China Coronavirus Outbreak Rises to 440, With 9 Dead as First US Case Confirmed

By Isabel van Brugen

China said on Jan. 22 that 440 people have now contracted a new virus that first appeared in Wuhan and has killed nine people, amid fears the respiratory disease could become a global epidemic.

Li Bin, vice minister of China’s National Health Commission, told reporters the figures were accurate as of midnight Tuesday, and that all nine deaths from coronavirus had been in Hubei province, from where the World Health Organization (WHO) was first notified of the virus on Dec. 31, 2019.

A further 2,197 people who came into contact with those already infected were isolated, Li Bin said, and that 765 of those have been released from observation. China on Jan. 20 admitted that the disease could be transmitted human to human, raising concerns that the illness has already spread widely across the country.

It is estimated that the virus has already reached 20 mainland cities other than Wuhan, according to a study by the University of Hong Kong (HKU).

“Recently there has been a big change in the number of cases, which is related to our deepening understanding of the disease, improving diagnostic methods, and optimising the distribution of diagnostic kits,” Li said.

He said the new strain of coronavirus is mainly spread through respiratory transmission, warning that China must now urgently work to prevent and control the spread of the disease.

“The virus may mutate, and there is a risk of further spread of the virus,” he said, according to The Guardian.

His comments came as the WHO on Wednesday scheduled an emergency meeting to discuss the virus and whether to declare a public health emergency of international concern.

The surge in cases of coronavirus also followed news that the U.S. had become the fifth country outside of China—and the first outside Asia—to confirm a case of infection.

The patient, who is in his 30s, is understood to have travelled on Jan. 15 to Seattle from Wuhan, where the outbreak originated. He remains in isolation at Providence Regional Medical Center in Everett, Washington.

The Centers for Disease Control and Prevention (CDC) has since upgraded its precaution levels for traveling to China from level one to level two on a three-tier scale, warning travelers to exercise “enhanced precautions.”

Li said Japan, South Korea, and Taiwan had also confirmed one case each of the virus and Thailand four. An Australian man has also been placed in isolation after returning from central China with flu-like symptoms.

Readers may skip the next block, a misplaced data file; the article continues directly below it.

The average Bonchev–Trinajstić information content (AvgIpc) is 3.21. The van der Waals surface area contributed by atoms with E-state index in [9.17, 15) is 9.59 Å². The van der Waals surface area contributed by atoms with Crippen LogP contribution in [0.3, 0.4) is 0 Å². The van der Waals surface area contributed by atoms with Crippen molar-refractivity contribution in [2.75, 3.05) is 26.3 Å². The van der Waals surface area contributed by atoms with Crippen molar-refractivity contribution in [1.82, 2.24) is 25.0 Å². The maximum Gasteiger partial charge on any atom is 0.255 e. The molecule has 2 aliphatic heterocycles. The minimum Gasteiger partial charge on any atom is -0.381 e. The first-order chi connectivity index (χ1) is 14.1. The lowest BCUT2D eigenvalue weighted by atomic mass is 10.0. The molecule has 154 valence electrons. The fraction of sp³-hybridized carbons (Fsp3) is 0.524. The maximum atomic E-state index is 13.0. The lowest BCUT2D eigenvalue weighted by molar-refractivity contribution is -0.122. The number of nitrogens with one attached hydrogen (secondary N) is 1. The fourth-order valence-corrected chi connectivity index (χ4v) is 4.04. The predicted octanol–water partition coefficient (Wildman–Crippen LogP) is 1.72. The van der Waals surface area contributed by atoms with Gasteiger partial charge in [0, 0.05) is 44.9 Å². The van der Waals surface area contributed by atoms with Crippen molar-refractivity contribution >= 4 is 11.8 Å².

Concerned about a global outbreak similar to SARS (severe acute respiratory syndrome)—another coronavirus that spread from China to more than a dozen countries in 2002-2003—numerous nations have adopted screening measures for travelers from China, especially those arriving from Wuhan.

a worker monitors display screens

In this Tuesday, Jan. 21, 2020, photo, a worker monitors display screens for infrared thermometers as they check travelers at Hankou Railway Station in Wuhan in southern China’s Hubei province. (Chinatopix via AP)Concerns have been heightened as millions of Chinese are expected to travel to their hometowns for the Lunar New Year holiday, which falls on Jan. 25 this year. Many return home for festivities or travel abroad for vacation, with official data showing that roughly 3 billion trips take place every year during the new year period. Wuhan has a population of 11 million people.

Coronaviruses are a family of viruses that cause respiratory disease ranging from the common cold to SARS.

The most common symptom of the virus is a high fever. However, other symptoms include breathlessness, a sore throat, and a cough. Severe cases of infection can cause pneumonia, severe acute respiratory syndrome, kidney failure, and even death, according to the WHO.

As the virus—also known as 2019-nCoV—has an incubation period of seven days, symptoms may not immediately be noticeable.

Chinese authorities believe the outbreak is linked to a fresh food market in Wuhan which sold seafood and wild animals. The market, which was linked to all SARS cases seen in Wuhan in 2003, has been closed since Jan. 1.

Gao Fu, the director of China’s Center for Disease Control and Prevention, said that the virus likely originated from wild animals and mutated after it transferred to humans and became contagious among humans.

He added that Chinese officials are working on the assumption that the outbreak resulted from human exposure to wild animals that were being traded illegally in the Wuhan market.

The WHO has urged people to avoid “unprotected” contact with live animals and avoid close contact with those with cold or flu-like symptoms, as well as cook meat and eggs thoroughly.

Reuters and the Associated Press contributed to this report.

From The Epoch Times